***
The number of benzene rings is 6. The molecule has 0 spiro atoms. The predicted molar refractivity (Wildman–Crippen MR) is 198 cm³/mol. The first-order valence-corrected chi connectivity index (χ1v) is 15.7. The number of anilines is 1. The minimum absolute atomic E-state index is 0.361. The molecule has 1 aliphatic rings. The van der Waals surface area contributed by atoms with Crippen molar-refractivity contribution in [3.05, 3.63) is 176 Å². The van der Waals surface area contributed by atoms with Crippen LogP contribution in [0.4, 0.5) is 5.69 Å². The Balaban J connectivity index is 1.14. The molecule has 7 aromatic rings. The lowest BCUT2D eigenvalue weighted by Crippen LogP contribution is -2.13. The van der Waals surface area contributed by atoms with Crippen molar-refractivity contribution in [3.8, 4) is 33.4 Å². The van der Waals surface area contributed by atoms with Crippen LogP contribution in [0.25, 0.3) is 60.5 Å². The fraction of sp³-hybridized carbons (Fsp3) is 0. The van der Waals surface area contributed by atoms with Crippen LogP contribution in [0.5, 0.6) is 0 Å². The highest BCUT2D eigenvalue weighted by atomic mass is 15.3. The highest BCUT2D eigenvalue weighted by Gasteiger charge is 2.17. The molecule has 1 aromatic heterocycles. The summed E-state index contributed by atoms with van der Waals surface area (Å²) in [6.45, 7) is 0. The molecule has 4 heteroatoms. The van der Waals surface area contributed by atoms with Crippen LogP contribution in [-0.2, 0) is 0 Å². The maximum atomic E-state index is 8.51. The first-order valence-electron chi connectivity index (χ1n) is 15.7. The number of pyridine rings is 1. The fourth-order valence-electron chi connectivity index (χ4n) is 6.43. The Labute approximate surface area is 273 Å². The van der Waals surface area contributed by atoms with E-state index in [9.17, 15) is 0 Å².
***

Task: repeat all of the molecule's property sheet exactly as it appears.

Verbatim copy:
The number of benzene rings is 6. The molecule has 0 spiro atoms. The predicted molar refractivity (Wildman–Crippen MR) is 198 cm³/mol. The first-order valence-corrected chi connectivity index (χ1v) is 15.7. The number of anilines is 1. The minimum absolute atomic E-state index is 0.361. The molecule has 1 aliphatic rings. The van der Waals surface area contributed by atoms with Crippen molar-refractivity contribution in [3.05, 3.63) is 176 Å². The van der Waals surface area contributed by atoms with Crippen LogP contribution in [0.4, 0.5) is 5.69 Å². The Balaban J connectivity index is 1.14. The molecule has 7 aromatic rings. The lowest BCUT2D eigenvalue weighted by Crippen LogP contribution is -2.13. The van der Waals surface area contributed by atoms with Crippen molar-refractivity contribution in [3.8, 4) is 33.4 Å². The van der Waals surface area contributed by atoms with Crippen LogP contribution in [0.25, 0.3) is 60.5 Å². The fraction of sp³-hybridized carbons (Fsp3) is 0. The van der Waals surface area contributed by atoms with Crippen LogP contribution in [0.5, 0.6) is 0 Å². The highest BCUT2D eigenvalue weighted by atomic mass is 15.3. The highest BCUT2D eigenvalue weighted by Gasteiger charge is 2.17. The molecule has 1 aromatic heterocycles. The summed E-state index contributed by atoms with van der Waals surface area (Å²) in [6.45, 7) is 0. The molecule has 4 heteroatoms. The van der Waals surface area contributed by atoms with Crippen LogP contribution in [-0.2, 0) is 0 Å². The maximum atomic E-state index is 8.51. The first-order valence-electron chi connectivity index (χ1n) is 15.7. The number of pyridine rings is 1. The fourth-order valence-electron chi connectivity index (χ4n) is 6.43. The Labute approximate surface area is 273 Å². The van der Waals surface area contributed by atoms with E-state index in [9.17, 15) is 0 Å².